LSU punter Donnie Jones, however, struggled in the early going, logging a 12-yard punt on his first effort. The Tigers started their next possession at their own 15 but moved backwards. This forced Jones to kick from deep in his own end zone. DeAngelo Hall, who returned a punt for a score in Tech's opener against Arkansas State, fielded Jones' kick at the LSU 44 and returned it to the 27.

The Hokies made short work of the short distance and scored in six plays on a two-yard run from Kevin Jones with 30 seconds left in the first quarter.

On an afternoon in which former Hokie quarterback and current Atlanta Falcon Michael Vick had his jersey honored in front of 65,049 fans, Jones, the Hokies' current No. 7, stole the show with teammate Lee Suggs. The senior Suggs ran for 91 yards on 22 carries while the sophomore Jones gained 70 yards on 14 carries.

Donnie Jones encountered further difficulty in the second quarter when Tech's punt rush broke through and blocked his kick. It gave the ball to the Hokies at the LSU 29, leaving little work for the VT offense to get its next score.

Bryan Randall, the Hokies' option specialist, took over for starting quarterback Grant Noel in the first quarter and played the remainder of the game. Knocking on the LSU red zone, Randall faced third-and-four when he found Cedric Humes on the right sideline for a 17-yard gain to put Tech at the LSU 6. One play later, Suggs went behind left tackle and covered the rest of the distance for the touchdown.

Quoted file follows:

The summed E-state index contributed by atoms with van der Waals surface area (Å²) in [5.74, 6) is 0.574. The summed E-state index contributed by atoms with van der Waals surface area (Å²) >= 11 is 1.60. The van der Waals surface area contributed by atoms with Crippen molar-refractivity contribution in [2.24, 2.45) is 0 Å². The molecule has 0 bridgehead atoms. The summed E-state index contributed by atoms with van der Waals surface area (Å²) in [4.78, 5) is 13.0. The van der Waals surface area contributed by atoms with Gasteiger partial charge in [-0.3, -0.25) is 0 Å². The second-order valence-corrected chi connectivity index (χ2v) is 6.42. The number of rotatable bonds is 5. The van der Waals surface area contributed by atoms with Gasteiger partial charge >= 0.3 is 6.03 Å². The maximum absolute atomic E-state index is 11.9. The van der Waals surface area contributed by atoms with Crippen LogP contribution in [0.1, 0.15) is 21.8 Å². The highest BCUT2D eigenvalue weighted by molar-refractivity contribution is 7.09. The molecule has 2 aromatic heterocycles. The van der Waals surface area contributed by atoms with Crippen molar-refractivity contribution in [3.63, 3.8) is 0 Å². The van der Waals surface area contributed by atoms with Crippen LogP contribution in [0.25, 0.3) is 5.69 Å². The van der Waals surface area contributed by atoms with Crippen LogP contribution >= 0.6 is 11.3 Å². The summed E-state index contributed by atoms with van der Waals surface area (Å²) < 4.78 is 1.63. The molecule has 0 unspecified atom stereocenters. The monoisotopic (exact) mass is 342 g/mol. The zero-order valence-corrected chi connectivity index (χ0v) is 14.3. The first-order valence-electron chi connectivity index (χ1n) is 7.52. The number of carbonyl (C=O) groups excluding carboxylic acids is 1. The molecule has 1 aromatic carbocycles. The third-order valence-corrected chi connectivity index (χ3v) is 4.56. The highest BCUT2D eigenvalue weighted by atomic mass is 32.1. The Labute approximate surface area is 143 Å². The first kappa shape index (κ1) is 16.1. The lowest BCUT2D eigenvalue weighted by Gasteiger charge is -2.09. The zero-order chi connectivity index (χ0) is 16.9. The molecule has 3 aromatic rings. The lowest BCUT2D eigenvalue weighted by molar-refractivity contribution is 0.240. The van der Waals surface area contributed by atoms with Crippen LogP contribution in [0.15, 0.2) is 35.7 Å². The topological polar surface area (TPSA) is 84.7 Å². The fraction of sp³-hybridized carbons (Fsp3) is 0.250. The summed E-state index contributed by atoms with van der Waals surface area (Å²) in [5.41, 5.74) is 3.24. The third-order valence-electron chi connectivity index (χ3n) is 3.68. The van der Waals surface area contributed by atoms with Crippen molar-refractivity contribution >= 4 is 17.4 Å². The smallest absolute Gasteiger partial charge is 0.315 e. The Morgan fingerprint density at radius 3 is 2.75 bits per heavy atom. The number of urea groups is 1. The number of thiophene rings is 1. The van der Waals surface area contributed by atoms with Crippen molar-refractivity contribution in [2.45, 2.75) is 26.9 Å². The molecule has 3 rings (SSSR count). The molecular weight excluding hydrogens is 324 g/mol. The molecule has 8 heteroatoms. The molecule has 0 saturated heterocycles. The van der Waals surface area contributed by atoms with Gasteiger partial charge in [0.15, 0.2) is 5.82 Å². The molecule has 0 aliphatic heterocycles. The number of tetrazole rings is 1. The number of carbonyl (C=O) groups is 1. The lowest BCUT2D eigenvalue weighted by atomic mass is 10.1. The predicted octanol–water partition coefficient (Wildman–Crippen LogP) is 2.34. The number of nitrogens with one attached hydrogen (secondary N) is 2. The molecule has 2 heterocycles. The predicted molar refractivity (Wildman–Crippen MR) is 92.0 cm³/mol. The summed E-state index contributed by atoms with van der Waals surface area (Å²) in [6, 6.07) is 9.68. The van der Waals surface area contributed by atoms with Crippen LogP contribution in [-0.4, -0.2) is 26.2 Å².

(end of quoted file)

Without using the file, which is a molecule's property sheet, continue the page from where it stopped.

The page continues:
"I think I did a pretty good today," Randall said after finishing 5-for-9 passing for 47 yards. "I think I did a good job moving the ball with the offensive unit. I'm very confident right now."

Randall was also credited with 14 rushes but gained only four yards after taking three sacks at the hands of the LSU defense. The Tigers were able to rattle the redshirt freshman when his pocket collapsed.

As well as the LSU defense played for considerable stretches in the game, the LSU offense did not. The Tigers struggled to put together consistent drives throughout the day and narrowly escaped being shutout for the first time since 1993.

Turnovers, dropped passes, and a stingy Tech defense helped to stall the LSU offense Sunday, keeping the Tigers out of the end-zone for the first three quarters and allowing the LSU offense to pick up just 214 total yards on the afternoon.